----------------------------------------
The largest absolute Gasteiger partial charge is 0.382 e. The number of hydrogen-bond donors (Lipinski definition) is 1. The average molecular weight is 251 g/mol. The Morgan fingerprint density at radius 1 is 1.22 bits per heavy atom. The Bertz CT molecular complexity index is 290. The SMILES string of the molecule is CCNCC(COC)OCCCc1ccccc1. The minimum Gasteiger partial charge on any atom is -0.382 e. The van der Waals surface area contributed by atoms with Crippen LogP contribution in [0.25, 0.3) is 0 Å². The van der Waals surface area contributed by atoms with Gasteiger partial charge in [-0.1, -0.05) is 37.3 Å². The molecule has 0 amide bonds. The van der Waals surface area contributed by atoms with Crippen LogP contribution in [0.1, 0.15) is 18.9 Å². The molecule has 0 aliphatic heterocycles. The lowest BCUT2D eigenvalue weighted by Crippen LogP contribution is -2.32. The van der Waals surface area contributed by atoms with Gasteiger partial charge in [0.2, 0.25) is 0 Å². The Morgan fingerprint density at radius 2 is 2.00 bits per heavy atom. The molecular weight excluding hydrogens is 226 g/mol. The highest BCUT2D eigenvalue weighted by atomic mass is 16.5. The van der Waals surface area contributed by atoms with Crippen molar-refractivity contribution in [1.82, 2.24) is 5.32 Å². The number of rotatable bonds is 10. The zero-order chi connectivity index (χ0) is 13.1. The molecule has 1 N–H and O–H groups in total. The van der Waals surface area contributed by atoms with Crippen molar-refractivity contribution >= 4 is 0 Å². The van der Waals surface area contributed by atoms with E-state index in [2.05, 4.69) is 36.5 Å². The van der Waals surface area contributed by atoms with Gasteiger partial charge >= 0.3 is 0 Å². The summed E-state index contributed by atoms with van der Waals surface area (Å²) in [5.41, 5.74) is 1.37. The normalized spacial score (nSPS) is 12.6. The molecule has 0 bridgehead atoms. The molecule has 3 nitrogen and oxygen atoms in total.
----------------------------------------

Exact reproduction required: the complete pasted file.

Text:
The largest absolute Gasteiger partial charge is 0.382 e. The number of hydrogen-bond donors (Lipinski definition) is 1. The average molecular weight is 251 g/mol. The Morgan fingerprint density at radius 1 is 1.22 bits per heavy atom. The Bertz CT molecular complexity index is 290. The SMILES string of the molecule is CCNCC(COC)OCCCc1ccccc1. The minimum Gasteiger partial charge on any atom is -0.382 e. The van der Waals surface area contributed by atoms with Crippen LogP contribution in [0.25, 0.3) is 0 Å². The van der Waals surface area contributed by atoms with Gasteiger partial charge in [-0.1, -0.05) is 37.3 Å². The molecule has 0 amide bonds. The van der Waals surface area contributed by atoms with Crippen LogP contribution in [0.1, 0.15) is 18.9 Å². The molecule has 0 aliphatic heterocycles. The lowest BCUT2D eigenvalue weighted by Crippen LogP contribution is -2.32. The van der Waals surface area contributed by atoms with Gasteiger partial charge in [0.2, 0.25) is 0 Å². The Morgan fingerprint density at radius 2 is 2.00 bits per heavy atom. The molecular weight excluding hydrogens is 226 g/mol. The highest BCUT2D eigenvalue weighted by atomic mass is 16.5. The van der Waals surface area contributed by atoms with Crippen molar-refractivity contribution in [1.82, 2.24) is 5.32 Å². The number of rotatable bonds is 10. The zero-order chi connectivity index (χ0) is 13.1. The molecule has 1 N–H and O–H groups in total. The van der Waals surface area contributed by atoms with Crippen molar-refractivity contribution >= 4 is 0 Å². The van der Waals surface area contributed by atoms with E-state index in [2.05, 4.69) is 36.5 Å². The van der Waals surface area contributed by atoms with Gasteiger partial charge >= 0.3 is 0 Å². The summed E-state index contributed by atoms with van der Waals surface area (Å²) in [5.41, 5.74) is 1.37. The normalized spacial score (nSPS) is 12.6. The molecule has 0 bridgehead atoms. The molecule has 3 nitrogen and oxygen atoms in total.